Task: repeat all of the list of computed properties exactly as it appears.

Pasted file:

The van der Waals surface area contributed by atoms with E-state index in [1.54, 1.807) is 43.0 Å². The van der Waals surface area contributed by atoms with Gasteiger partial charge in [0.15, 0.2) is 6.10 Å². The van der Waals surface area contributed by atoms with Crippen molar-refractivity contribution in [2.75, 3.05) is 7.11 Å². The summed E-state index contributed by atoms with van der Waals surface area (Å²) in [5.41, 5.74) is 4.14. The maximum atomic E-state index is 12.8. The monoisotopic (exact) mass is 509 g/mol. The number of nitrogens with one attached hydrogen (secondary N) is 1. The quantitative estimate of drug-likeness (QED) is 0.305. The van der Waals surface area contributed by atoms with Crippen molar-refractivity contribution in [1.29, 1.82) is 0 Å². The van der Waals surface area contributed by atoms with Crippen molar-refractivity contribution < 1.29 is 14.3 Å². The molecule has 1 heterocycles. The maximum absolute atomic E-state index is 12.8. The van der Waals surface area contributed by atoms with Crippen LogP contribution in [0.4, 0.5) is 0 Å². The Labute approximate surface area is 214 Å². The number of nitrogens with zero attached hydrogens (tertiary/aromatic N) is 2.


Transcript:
The van der Waals surface area contributed by atoms with E-state index in [1.54, 1.807) is 43.0 Å². The van der Waals surface area contributed by atoms with Gasteiger partial charge in [0.15, 0.2) is 6.10 Å². The van der Waals surface area contributed by atoms with Crippen molar-refractivity contribution in [2.75, 3.05) is 7.11 Å². The summed E-state index contributed by atoms with van der Waals surface area (Å²) in [5.41, 5.74) is 4.14. The maximum atomic E-state index is 12.8. The monoisotopic (exact) mass is 509 g/mol. The number of nitrogens with one attached hydrogen (secondary N) is 1. The quantitative estimate of drug-likeness (QED) is 0.305. The van der Waals surface area contributed by atoms with Crippen molar-refractivity contribution in [1.29, 1.82) is 0 Å². The van der Waals surface area contributed by atoms with Crippen molar-refractivity contribution < 1.29 is 14.3 Å². The molecule has 1 heterocycles. The maximum absolute atomic E-state index is 12.8. The van der Waals surface area contributed by atoms with Crippen LogP contribution in [0.4, 0.5) is 0 Å². The Labute approximate surface area is 214 Å². The number of nitrogens with zero attached hydrogens (tertiary/aromatic N) is 2.